The Little REDD Book: A Guide to Governmental and Nongovernmental Proposals for Reducing Emissions from Deforestation and Degradation (December 2008)

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 (December 2008)

The following summary of the publication is from The Global Canopy Programme:

Introduction to the problem.

The IPCC estimate of emissions from
tropical deforestation in the 1990s was 1.6 billion tonnes of carbon
per year equating to 20% of global carbon emissions. To create a
mechanism that addresses this problem, many differing proposals to
reduce emissions from deforestation and degradation (REDD) have been
put forward to the UNFCCC, which has resulted in some confusion. This
non-partisan guide to the proposals is intended to accelerate
understanding.

What is the Little REDD Book and who is it for?
The Little REDD Book is a guide to
Reducing Emissions from Deforestation and Degradation in Developing
Countries (REDD) within the UNFCCC process. It includes a comparative
analysis of 33 key country and NGO/Scientific proposals. It aims to
help the broad audience of forest stakeholders participating in or
observing the UNFCCC process, including people who live and work in
tropical forests, Parties to the UNFCCC, NGOs, the scientific community
and the media.


What does the Little REDD Book contain?

The Little REDD Book sets out to
bring clarity – without over-simplifying – to a complex and
rapidly-evolving area. To do so, it focuses on providing a framework
for understanding any REDD proposal (past, present or future) and
presents comparative information through well-designed graphs and icons
within a clear layout. While principally aimed at non-specialists it
will also provide negotiators with a concise and practical overview for
quick reference.


Who are the partners in this analysis?

The Little REDD Book is based principally on analysis conducted by the Prince’s Rainforests Project
who have shared their latest research with the GCP. There has also been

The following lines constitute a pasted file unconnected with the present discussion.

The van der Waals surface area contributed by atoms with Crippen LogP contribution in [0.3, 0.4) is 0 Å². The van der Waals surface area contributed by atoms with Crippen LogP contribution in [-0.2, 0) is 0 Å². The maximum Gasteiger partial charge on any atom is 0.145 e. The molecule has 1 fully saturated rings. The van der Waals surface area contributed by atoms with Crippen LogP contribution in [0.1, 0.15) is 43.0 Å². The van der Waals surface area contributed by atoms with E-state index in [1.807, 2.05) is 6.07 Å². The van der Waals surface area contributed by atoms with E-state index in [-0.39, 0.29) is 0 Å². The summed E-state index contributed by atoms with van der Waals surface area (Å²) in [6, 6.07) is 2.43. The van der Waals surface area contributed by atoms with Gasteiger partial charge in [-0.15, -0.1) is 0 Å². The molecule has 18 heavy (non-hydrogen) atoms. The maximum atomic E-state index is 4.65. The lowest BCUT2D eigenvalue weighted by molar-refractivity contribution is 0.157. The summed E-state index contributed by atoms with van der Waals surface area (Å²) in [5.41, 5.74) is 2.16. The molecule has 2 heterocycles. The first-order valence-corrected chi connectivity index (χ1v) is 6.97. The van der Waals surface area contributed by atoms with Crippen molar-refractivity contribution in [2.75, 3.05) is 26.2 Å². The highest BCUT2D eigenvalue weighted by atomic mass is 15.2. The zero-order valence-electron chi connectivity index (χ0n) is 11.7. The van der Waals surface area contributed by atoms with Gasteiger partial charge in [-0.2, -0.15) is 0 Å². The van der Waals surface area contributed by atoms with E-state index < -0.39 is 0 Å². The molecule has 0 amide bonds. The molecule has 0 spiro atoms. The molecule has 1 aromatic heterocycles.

collaboration with other partners whose work and insights are featured,
including Conservation International, IIASA, Terrestrial Carbon Group, CIFOR, Union of Concerned Scientists, The Nature Conservancy, TerraCarbon, FERN and the authors of the proposals for their comments and assistance in compiling this guide.

When was the book presented?

The book was compiled for
presentation at COP 14 in Poznan in December 2008. With just over a
year to go before a single agreement must be adopted at COP 15 in
Copenhagen, pressure is mounting on countries and organisations with
different interests to build on areas of common ground. To help inform
this ongoing negotiation, international research is increasingly being
focused on making sense of REDD’s complex technical landscape – this
publication serves as a non-partisan guide to that work.

How will the Little REDD Book develop in the countdown to COP 15 in Copenhagen?

The Little REDD Book will be
simultaneously published online, and after Poznan its comparative
graphs and tools will continue to be updated with any new and evolving
proposals. Updated print-editions are also planned for major meetings
in 2009, and it is hoped that the Little REDD Book publications will
serve as a much-needed platform for the many groups committed to
consensus-building at this critical time for forests.

File Attachments: 
Date of the Resource: 
2008
Countries and Regions: Resource Type: General Publications
Content for Websites: 
ELAW